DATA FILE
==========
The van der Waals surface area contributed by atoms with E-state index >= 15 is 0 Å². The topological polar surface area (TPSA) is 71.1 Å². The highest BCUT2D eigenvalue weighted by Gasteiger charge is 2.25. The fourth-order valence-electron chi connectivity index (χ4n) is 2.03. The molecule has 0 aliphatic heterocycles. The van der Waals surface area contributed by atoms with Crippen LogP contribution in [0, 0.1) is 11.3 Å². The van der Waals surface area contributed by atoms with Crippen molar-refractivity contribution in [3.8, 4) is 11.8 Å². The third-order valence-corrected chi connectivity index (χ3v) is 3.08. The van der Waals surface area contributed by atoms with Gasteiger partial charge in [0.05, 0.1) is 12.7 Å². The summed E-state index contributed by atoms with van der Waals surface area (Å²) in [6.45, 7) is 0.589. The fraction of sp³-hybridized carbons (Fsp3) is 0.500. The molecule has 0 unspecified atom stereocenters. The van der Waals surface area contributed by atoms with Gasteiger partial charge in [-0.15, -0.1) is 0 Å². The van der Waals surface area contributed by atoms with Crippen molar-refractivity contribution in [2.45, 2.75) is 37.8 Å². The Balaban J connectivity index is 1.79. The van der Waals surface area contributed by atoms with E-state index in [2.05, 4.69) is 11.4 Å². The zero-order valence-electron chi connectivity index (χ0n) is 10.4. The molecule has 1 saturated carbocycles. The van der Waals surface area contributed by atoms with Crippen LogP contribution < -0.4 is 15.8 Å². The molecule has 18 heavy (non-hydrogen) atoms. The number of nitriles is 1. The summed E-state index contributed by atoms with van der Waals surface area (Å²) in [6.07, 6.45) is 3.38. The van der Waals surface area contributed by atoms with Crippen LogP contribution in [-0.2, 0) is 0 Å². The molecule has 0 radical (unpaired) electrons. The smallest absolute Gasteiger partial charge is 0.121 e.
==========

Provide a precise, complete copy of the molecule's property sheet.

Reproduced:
The van der Waals surface area contributed by atoms with E-state index >= 15 is 0 Å². The topological polar surface area (TPSA) is 71.1 Å². The highest BCUT2D eigenvalue weighted by Gasteiger charge is 2.25. The fourth-order valence-electron chi connectivity index (χ4n) is 2.03. The molecule has 0 aliphatic heterocycles. The van der Waals surface area contributed by atoms with Crippen LogP contribution in [0, 0.1) is 11.3 Å². The van der Waals surface area contributed by atoms with Crippen molar-refractivity contribution in [3.8, 4) is 11.8 Å². The third-order valence-corrected chi connectivity index (χ3v) is 3.08. The van der Waals surface area contributed by atoms with Gasteiger partial charge in [0.05, 0.1) is 12.7 Å². The summed E-state index contributed by atoms with van der Waals surface area (Å²) in [6.45, 7) is 0.589. The fraction of sp³-hybridized carbons (Fsp3) is 0.500. The molecule has 0 unspecified atom stereocenters. The van der Waals surface area contributed by atoms with Gasteiger partial charge in [-0.15, -0.1) is 0 Å². The van der Waals surface area contributed by atoms with Crippen molar-refractivity contribution in [2.45, 2.75) is 37.8 Å². The Balaban J connectivity index is 1.79. The van der Waals surface area contributed by atoms with E-state index in [2.05, 4.69) is 11.4 Å². The zero-order valence-electron chi connectivity index (χ0n) is 10.4. The molecule has 1 saturated carbocycles. The van der Waals surface area contributed by atoms with Crippen LogP contribution < -0.4 is 15.8 Å². The molecule has 18 heavy (non-hydrogen) atoms. The number of nitriles is 1. The summed E-state index contributed by atoms with van der Waals surface area (Å²) in [6.07, 6.45) is 3.38. The van der Waals surface area contributed by atoms with Crippen LogP contribution in [-0.2, 0) is 0 Å². The molecule has 0 radical (unpaired) electrons. The smallest absolute Gasteiger partial charge is 0.121 e.